Throughout this week, we have explored many facets of preservation in the archives.

From considering the importance of TIME in the deteriorated photographs of Chester Rice from our Clara E. Sipprell Papers and the collected and digitized WSYR recordings of over 50 years of local history,

To recognizing the work of the photojournalist, Margaret Bourke-White, and acknowledging the RISK inherent in failing to preserve and digitize her photographs, negatives, and recordings,

To understanding that every item that is considered for preservation or digitization is a result of making a JUDGEMENT call, with special attention paid to the Pope Leo XIII cylinder recording,

And to realizing that there are UNKNOWN qualities to discover in any recording or object we are able to restore, as was found in the E. Thomas Billard cassette tape recordings.


Today, we turn to a final consideration in the preservation process: VALUE.

How do we define “value” in the archives? Culturally and historically significant materials may have a value assigned or ascribed to them. Sentimentality or nostalgia can also determine the value of an object, particularly for individuals or members of a community.

1970s Syracuse University video. Syracuse University Audiovisual Collection.

The photographs, films, and documentation that make up SCRC’s University Archives holdings are a key method by which staff, faculty, students, alumni, and the broader SU community can situate themselves in a certain time and place on campus, or in a historical moment of founding or protest, understanding or growth.

Syracuse University aerial view.
Aerial view of campus looking northwest, circa 1920s. Syracuse University Photograph Collection.

And textiles and memorabilia, everything from pennants and beanies to football jerseys, provide a tangible connection to the past. Maintaining the integrity of the artifacts we value through preservation extends the longevity of these materials, and increases connections to our shared history.

Syracuse Pennant
Syracuse Pennant. Syracuse University Memorabilia Collection.

Below, SCRC Director Petrina Jackson, speaks on the importance of preservation in the archives.

“One of our greatest priorities as stewards of the rare and unique materials that comprise the Special Collections Research Center is preservation. The responsibility of preservation is mission critical and permanent, meaning that we must care for our rare books, photographs, correspondence, recordings, and other archival and unique materials, not only now, or ten years from now, but for generations to come.”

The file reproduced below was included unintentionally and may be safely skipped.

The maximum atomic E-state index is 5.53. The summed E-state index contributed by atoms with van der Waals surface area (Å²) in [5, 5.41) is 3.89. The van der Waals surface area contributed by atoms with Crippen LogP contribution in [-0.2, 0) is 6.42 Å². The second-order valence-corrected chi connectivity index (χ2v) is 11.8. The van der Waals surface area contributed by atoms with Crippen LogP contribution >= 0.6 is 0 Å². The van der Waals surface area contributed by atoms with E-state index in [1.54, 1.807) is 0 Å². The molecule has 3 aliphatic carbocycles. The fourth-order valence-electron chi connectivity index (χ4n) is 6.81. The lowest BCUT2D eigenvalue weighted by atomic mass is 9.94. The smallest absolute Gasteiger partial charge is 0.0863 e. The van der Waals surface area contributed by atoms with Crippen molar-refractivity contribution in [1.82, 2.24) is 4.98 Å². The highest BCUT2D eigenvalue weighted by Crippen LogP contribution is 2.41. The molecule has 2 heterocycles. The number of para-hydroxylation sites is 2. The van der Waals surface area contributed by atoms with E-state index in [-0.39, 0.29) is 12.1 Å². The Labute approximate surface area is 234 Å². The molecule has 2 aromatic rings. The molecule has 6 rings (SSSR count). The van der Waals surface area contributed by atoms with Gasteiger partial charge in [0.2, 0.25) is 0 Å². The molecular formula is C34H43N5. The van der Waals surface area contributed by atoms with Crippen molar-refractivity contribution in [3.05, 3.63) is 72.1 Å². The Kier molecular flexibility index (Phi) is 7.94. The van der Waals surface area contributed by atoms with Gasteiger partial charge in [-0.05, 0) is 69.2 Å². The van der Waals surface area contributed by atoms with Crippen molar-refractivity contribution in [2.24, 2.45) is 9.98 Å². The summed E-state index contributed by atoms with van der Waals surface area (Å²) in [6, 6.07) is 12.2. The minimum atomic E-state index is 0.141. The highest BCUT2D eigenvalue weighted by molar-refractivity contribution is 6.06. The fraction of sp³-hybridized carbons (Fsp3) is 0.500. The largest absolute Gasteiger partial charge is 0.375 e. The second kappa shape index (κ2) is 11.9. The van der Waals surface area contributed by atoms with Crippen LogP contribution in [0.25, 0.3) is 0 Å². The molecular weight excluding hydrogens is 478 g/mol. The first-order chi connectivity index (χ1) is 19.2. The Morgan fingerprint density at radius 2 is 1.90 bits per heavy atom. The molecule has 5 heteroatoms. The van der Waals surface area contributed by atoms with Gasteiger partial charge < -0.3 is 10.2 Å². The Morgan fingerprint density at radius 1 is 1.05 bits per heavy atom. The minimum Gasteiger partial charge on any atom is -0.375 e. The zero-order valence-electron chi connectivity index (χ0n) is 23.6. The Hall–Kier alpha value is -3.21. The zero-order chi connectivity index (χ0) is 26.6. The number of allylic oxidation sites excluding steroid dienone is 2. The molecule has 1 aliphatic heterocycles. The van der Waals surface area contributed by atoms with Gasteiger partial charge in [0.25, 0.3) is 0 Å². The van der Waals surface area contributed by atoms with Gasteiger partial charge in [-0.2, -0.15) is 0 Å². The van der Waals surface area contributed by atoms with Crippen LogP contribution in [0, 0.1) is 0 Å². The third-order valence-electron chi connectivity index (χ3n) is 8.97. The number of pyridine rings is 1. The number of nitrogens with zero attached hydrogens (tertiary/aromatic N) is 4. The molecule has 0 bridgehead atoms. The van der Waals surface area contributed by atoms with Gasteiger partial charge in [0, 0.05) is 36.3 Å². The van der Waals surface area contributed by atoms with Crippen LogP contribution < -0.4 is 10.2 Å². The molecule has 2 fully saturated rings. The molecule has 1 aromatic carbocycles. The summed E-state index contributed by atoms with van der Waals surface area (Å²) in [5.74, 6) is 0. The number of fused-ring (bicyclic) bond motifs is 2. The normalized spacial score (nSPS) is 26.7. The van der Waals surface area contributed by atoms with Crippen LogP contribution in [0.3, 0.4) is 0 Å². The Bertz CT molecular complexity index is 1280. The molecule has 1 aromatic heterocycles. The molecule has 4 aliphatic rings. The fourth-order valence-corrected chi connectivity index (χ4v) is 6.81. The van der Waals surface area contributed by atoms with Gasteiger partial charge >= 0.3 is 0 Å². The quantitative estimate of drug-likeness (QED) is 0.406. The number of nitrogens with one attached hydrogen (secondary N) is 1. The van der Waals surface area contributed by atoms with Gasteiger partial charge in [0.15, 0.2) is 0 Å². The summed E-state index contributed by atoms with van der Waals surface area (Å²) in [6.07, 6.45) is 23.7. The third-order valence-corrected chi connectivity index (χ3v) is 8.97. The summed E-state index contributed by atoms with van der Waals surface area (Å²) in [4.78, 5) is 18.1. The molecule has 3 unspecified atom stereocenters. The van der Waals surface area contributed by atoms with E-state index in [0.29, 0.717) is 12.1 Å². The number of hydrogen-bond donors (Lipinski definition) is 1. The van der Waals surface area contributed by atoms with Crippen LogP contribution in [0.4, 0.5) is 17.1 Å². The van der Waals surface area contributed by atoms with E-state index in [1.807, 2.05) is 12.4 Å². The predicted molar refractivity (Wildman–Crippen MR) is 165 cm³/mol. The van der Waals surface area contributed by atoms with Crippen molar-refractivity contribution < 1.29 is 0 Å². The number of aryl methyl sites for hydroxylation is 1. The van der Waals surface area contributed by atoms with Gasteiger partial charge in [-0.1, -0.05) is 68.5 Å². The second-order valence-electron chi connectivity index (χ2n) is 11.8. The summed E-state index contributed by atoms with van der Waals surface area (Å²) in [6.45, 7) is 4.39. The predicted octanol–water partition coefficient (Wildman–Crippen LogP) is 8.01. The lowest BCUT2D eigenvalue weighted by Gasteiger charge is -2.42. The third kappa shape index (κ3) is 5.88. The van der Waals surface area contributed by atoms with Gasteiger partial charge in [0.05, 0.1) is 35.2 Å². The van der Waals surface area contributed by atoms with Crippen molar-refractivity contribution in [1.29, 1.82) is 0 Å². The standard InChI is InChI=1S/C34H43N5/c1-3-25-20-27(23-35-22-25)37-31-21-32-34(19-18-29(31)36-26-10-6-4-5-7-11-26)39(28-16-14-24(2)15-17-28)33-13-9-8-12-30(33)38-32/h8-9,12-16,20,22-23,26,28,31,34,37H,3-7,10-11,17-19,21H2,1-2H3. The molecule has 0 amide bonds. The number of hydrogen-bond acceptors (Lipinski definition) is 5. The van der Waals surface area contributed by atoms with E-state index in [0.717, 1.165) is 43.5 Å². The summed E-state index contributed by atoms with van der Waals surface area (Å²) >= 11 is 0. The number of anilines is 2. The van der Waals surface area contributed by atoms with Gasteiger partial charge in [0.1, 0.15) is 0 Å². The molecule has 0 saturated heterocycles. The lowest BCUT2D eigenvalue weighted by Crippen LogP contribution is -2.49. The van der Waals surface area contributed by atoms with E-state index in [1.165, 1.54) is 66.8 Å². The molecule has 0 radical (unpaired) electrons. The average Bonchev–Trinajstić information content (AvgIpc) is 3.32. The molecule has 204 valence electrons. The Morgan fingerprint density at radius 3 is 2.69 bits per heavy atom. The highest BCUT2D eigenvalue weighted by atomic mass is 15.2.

Petrina Jackson, SCRC Director
Hendricks Chapel
Hendricks Chapel. Syracuse University Photograph Collection.
Ernie Davis jersey.
Ernie Davis’ #44 jersey, 1959-1962. Ernie Davis Collection.
Otto at SU game, 1982.
Otto the Orange mascot mingling with Syracuse University fans and cheerleaders at a game, 1982. Syracuse University Photograph Collection.
Chemistry students
Chemistry students, circa 1918. Edna Ruth Howe Papers.

“Being able to maintain this commitment takes a lot of invisible labor on the part of our staff, who spring into action at the sign of a leak or change in the building’s humidity or temperature and stabilize items that have deteriorated due to their chemical composition or age. As we continue to collect and care for special collections and university archives materials, we are guided by the fact that many have entrusted us with their collections and that documenting these histories are not only the root of new and original scholarship, but a source of accountability and remembrance.”

Petrina Jackson, SCRC Director
Syracuse Campus
View of the Syracuse Campus from the 1800s. Syracuse University Photograph Collection.
Orange and blue beanie
Freshmen beanie, circa 1930s-1940s from the Syracuse University Memorabilia Collection.
Students talking.
Students talking in long card catalog aisles in Bird Library. Syracuse University Photograph Collection.
Newhouse I dedication crowd.
Crowd before plaza at dedication of Newhouse I, 1964. Syracuse University Photograph Collection.

“Preservation is a protection of our investment in these archival and cultural heritage materials and a commitment that allows us to continue to provide access to materials to researchers and our SU community. For these reasons, we advocate for our collections and hope to share the importance of this advocacy with our users, donors, stakeholders, and the public.”

Petrina Jackson, SCRC Director
Commencement
Class Marshalls sitting at 1961 Commencement. Syracuse University Photograph Collection.
Syracuse University Buildings. Syracuse University Audiovisual Collection.

This post features videos from our Syracuse University Audiovisual Collection (Syracuse University Audiovisual Collection, University Archives, Special Collections Research Center, Syracuse University Libraries) and images from our Syracuse University Photograph Collection (Syracuse University Photograph Collection, University Archives, Special Collections Research Center, Syracuse University Libraries), Syracuse University Memorabilia Collection (Syracuse University Memorabilia Collection, University Archives, Special Collections Research Center, Syracuse University Libraries), Ernie Davis Collection (Ernie Davis Collection, University Archives, Special Collections Research Center, Syracuse University Libraries), Edna Ruth Howe Papers (Edna Ruth Howe Papers, University Archives, Special Collections Research Center, Syracuse University Libraries) part of the Special Collections Research Center’s University Archives collections.